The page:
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Parenting Teens: Finding The Middle Ground

LongIsland.com

Why do we set our children up for failure? Almost everywhere I go, I meet a growing number of frustrated parents who are literally wrestling with their teenagers to comply with basic household rules and ...

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Why do we set our children up for failure? Almost everywhere I go, I meet a growing number of frustrated parents who are literally wrestling with their teenagers to comply with basic household rules and minimal life expectations. Too many parents feel that the little authority they have as parents is continually being undermined by an endless list of well meaning, but misguided adults.


We live at a time when the average teenager believes that he or she is in charge. They also believe that at sixteen, they do not need to be accountable to anyone but themselves. Therefore, traditional rituals like the family meal and casual family conversations are not necessarily important or needed. As a parent, if you raise those concerns you are often told that you're out of step with the times and that no parent makes those kinds of demands on his teenage son or daughter today.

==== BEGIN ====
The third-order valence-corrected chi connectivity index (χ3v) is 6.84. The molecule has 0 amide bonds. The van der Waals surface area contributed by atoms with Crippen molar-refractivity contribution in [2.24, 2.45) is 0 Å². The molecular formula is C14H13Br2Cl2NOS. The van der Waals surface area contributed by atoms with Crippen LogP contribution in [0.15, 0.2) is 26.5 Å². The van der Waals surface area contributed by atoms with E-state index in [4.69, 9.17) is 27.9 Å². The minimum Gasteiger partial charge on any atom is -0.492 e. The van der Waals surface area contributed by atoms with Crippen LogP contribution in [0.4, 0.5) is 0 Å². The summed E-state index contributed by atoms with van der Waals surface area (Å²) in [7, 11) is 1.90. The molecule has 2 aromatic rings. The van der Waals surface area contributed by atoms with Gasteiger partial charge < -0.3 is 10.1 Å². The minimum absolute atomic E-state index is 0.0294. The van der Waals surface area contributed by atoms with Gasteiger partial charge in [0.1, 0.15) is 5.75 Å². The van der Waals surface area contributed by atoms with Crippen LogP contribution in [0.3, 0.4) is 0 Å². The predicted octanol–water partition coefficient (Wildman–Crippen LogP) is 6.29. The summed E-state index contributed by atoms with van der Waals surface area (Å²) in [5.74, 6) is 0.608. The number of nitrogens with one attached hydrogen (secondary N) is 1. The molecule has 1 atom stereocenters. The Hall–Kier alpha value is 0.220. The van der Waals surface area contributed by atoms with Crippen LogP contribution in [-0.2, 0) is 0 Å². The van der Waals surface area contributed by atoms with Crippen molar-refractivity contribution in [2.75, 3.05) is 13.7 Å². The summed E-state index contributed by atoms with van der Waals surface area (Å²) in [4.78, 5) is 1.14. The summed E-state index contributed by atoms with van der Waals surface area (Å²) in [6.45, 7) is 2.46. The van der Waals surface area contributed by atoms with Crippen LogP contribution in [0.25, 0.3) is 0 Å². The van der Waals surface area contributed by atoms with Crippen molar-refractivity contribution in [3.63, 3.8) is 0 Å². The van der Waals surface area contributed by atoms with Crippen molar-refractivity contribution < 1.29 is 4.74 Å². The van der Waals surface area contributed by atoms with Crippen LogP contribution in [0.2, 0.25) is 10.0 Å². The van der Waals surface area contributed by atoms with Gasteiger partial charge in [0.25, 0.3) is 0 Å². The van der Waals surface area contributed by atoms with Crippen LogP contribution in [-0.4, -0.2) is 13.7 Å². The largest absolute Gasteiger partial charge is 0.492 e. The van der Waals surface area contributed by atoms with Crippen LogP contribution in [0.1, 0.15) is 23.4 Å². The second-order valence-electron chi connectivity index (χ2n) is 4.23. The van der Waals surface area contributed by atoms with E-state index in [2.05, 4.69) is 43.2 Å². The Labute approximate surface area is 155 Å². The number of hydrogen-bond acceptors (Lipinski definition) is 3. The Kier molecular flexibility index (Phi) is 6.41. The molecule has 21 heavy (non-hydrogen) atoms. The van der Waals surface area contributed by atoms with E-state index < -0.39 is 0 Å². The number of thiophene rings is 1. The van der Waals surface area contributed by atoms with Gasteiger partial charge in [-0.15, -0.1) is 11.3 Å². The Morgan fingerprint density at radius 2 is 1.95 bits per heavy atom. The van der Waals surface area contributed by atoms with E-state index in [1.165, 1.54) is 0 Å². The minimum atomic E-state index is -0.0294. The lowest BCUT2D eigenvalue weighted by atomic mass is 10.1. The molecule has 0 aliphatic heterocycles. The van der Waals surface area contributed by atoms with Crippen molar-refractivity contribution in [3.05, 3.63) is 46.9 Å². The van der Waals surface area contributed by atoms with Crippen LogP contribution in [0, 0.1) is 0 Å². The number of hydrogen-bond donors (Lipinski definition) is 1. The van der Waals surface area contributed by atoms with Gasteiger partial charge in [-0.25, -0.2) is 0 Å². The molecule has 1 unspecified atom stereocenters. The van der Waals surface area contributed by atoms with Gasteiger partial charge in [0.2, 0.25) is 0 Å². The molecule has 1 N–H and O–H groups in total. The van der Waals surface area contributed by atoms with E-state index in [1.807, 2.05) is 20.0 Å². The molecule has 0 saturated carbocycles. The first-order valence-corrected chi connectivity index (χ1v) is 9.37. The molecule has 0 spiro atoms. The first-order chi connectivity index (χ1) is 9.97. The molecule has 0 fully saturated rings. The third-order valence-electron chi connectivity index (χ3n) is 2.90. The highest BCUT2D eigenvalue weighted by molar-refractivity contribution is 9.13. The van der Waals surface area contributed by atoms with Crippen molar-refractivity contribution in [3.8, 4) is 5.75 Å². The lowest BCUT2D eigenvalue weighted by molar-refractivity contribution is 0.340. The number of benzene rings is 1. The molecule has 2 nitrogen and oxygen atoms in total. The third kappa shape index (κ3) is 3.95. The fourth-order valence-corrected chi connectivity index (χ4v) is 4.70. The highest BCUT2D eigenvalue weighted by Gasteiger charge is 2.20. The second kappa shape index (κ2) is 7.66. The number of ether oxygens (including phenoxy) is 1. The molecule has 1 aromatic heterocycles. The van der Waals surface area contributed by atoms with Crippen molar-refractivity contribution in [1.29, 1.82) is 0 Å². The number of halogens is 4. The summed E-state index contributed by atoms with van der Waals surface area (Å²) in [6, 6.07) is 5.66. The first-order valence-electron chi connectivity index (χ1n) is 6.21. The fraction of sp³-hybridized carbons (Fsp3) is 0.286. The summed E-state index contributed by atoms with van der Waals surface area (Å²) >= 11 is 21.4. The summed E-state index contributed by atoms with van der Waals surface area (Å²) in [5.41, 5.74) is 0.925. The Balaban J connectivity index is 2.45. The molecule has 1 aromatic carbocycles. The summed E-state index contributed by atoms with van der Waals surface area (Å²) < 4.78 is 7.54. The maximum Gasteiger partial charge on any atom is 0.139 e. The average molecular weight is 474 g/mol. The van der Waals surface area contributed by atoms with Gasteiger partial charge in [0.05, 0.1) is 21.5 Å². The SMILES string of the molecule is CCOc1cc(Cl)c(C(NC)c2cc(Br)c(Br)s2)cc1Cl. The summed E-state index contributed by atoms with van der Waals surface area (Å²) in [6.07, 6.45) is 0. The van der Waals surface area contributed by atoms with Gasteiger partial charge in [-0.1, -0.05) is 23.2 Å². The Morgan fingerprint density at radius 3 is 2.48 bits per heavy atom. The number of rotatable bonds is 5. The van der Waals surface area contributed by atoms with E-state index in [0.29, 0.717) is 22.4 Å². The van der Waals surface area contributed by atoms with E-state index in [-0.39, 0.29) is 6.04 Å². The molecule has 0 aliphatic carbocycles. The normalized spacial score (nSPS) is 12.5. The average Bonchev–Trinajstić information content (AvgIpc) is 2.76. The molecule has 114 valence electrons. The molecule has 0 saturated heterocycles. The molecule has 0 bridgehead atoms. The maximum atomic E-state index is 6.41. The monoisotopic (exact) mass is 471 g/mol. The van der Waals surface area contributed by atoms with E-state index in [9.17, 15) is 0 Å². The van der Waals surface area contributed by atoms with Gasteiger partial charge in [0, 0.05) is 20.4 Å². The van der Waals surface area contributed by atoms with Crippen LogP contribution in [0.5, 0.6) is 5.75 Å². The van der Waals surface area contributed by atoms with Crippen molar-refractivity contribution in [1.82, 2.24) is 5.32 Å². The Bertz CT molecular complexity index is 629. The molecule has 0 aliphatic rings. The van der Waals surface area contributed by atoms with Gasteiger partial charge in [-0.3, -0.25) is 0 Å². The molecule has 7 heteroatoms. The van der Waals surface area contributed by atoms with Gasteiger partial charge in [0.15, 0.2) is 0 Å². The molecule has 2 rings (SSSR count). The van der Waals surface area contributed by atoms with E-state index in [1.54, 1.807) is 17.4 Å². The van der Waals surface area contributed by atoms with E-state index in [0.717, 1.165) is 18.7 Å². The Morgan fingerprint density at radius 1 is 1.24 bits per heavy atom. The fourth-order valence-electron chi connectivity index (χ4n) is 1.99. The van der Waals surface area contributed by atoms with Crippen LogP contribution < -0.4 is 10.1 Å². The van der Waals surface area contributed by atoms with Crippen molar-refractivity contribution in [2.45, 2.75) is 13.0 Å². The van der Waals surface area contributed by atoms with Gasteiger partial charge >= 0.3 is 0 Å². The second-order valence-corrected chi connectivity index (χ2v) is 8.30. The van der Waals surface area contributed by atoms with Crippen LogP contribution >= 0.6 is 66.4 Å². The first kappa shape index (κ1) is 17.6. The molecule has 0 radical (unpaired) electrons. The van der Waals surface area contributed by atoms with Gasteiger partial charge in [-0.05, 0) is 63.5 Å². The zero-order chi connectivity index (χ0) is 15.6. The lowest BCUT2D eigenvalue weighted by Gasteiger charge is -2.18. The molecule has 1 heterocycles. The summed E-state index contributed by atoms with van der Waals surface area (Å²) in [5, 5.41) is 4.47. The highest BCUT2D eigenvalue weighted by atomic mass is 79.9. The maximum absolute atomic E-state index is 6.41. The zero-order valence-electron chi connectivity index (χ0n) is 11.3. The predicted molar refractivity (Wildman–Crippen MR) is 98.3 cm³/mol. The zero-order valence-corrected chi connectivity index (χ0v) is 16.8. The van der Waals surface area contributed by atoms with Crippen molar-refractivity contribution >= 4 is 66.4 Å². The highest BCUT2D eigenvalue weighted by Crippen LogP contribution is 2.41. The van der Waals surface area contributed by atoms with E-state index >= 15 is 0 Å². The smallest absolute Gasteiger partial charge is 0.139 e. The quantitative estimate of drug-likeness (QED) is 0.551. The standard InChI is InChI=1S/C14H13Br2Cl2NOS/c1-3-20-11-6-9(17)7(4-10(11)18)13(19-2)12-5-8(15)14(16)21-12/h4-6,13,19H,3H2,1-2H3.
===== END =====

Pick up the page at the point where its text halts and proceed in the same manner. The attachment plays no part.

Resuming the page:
It is very frustrating when you are trying to stay reasonable and flexible as a parent and your son or daughter bombards you with: you are overbearing, overprotective and too restrictive. TJ is sixteen. On the surface, he is the type of son every parent hopes for. He's a good student. He's polite, charming and engaging. He respects all authority outside his house and couldn't be more helpful if you needed a helping hand. Unfortunately, for his mother he is a living nightmare.


At sixteen, TJ thinks he is old enough to do what he pleases. He does not believe he should have a curfew or have to be home for dinner every night at 6:00pm. At sixteen, he thinks he should be permitted to stay out till the early morning hours and drink socially on the weekends if he so chooses. When his mother confronts some of that thinking, the constant refrain she receives is that he should be able to come and go as he pleases!


TJ's parents have acknowledged reasonable communication with their son. More often than not, they talk about their conflicts and their differences and can usually find an acceptable middle ground. Unfortunately, around the issues of curfew and social freedom, they are in constant turmoil. TJ's parents have expressed their concern around his choices and have tried to remind him that they are still the parents and they are still in charge. TJ on the other hand does not agree with his parents and has ignored them. There is an impasse on a regular basis unless they decide to do things his way.


Needless to say, his parents are devastated. What sixteen year old should be in charge, calling the shots? He continues to come and go as he pleases. He comes to dinner when it's convenient and speaks only when spoken to. Their home is like a simmering fire waiting to be stoked.


TJ's parents have sought various systems to help them with their son. Their frustration has intensified. Many of the professionals they conferred with feel their issues are not that serious. They believe it's only a phase TJ is passing through.